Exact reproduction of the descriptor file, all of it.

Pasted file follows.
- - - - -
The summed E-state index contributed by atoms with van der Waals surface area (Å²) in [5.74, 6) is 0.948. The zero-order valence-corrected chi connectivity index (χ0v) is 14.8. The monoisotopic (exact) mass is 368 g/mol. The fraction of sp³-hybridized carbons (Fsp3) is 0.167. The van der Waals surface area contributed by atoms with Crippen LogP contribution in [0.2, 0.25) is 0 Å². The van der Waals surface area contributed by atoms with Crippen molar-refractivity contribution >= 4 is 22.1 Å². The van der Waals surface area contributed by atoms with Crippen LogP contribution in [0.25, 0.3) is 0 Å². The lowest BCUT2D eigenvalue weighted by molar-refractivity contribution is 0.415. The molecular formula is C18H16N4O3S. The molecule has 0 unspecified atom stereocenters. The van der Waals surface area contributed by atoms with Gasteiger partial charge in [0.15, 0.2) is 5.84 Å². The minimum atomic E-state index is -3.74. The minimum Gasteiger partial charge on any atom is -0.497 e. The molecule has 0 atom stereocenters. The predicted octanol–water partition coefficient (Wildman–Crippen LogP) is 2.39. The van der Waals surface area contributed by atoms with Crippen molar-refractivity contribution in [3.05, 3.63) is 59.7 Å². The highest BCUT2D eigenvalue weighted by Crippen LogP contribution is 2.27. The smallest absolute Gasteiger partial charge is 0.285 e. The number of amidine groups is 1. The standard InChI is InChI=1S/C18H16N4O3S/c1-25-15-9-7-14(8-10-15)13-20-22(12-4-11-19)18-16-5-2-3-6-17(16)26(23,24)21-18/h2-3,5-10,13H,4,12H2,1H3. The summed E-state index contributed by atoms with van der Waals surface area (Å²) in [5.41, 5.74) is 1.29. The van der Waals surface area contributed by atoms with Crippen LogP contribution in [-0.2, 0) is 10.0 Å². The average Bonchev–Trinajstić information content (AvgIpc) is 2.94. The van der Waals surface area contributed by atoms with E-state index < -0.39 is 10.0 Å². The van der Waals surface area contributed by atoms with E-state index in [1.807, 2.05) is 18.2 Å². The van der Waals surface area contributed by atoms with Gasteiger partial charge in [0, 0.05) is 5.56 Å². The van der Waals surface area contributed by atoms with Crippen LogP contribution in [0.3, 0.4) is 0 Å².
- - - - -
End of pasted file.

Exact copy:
The summed E-state index contributed by atoms with van der Waals surface area (Å²) in [5.74, 6) is 0.948. The zero-order valence-corrected chi connectivity index (χ0v) is 14.8. The monoisotopic (exact) mass is 368 g/mol. The fraction of sp³-hybridized carbons (Fsp3) is 0.167. The van der Waals surface area contributed by atoms with Crippen LogP contribution in [0.2, 0.25) is 0 Å². The van der Waals surface area contributed by atoms with Crippen molar-refractivity contribution >= 4 is 22.1 Å². The van der Waals surface area contributed by atoms with Crippen LogP contribution in [0.25, 0.3) is 0 Å². The lowest BCUT2D eigenvalue weighted by molar-refractivity contribution is 0.415. The molecular formula is C18H16N4O3S. The molecule has 0 unspecified atom stereocenters. The van der Waals surface area contributed by atoms with Gasteiger partial charge in [0.15, 0.2) is 5.84 Å². The minimum atomic E-state index is -3.74. The minimum Gasteiger partial charge on any atom is -0.497 e. The molecule has 0 atom stereocenters. The predicted octanol–water partition coefficient (Wildman–Crippen LogP) is 2.39. The van der Waals surface area contributed by atoms with Crippen molar-refractivity contribution in [3.05, 3.63) is 59.7 Å². The highest BCUT2D eigenvalue weighted by Crippen LogP contribution is 2.27. The smallest absolute Gasteiger partial charge is 0.285 e. The number of amidine groups is 1. The standard InChI is InChI=1S/C18H16N4O3S/c1-25-15-9-7-14(8-10-15)13-20-22(12-4-11-19)18-16-5-2-3-6-17(16)26(23,24)21-18/h2-3,5-10,13H,4,12H2,1H3. The summed E-state index contributed by atoms with van der Waals surface area (Å²) in [5.41, 5.74) is 1.29. The van der Waals surface area contributed by atoms with Crippen LogP contribution in [-0.2, 0) is 10.0 Å². The average Bonchev–Trinajstić information content (AvgIpc) is 2.94. The van der Waals surface area contributed by atoms with E-state index < -0.39 is 10.0 Å². The van der Waals surface area contributed by atoms with E-state index in [1.807, 2.05) is 18.2 Å². The van der Waals surface area contributed by atoms with Gasteiger partial charge in [0, 0.05) is 5.56 Å². The van der Waals surface area contributed by atoms with Crippen LogP contribution in [0.3, 0.4) is 0 Å².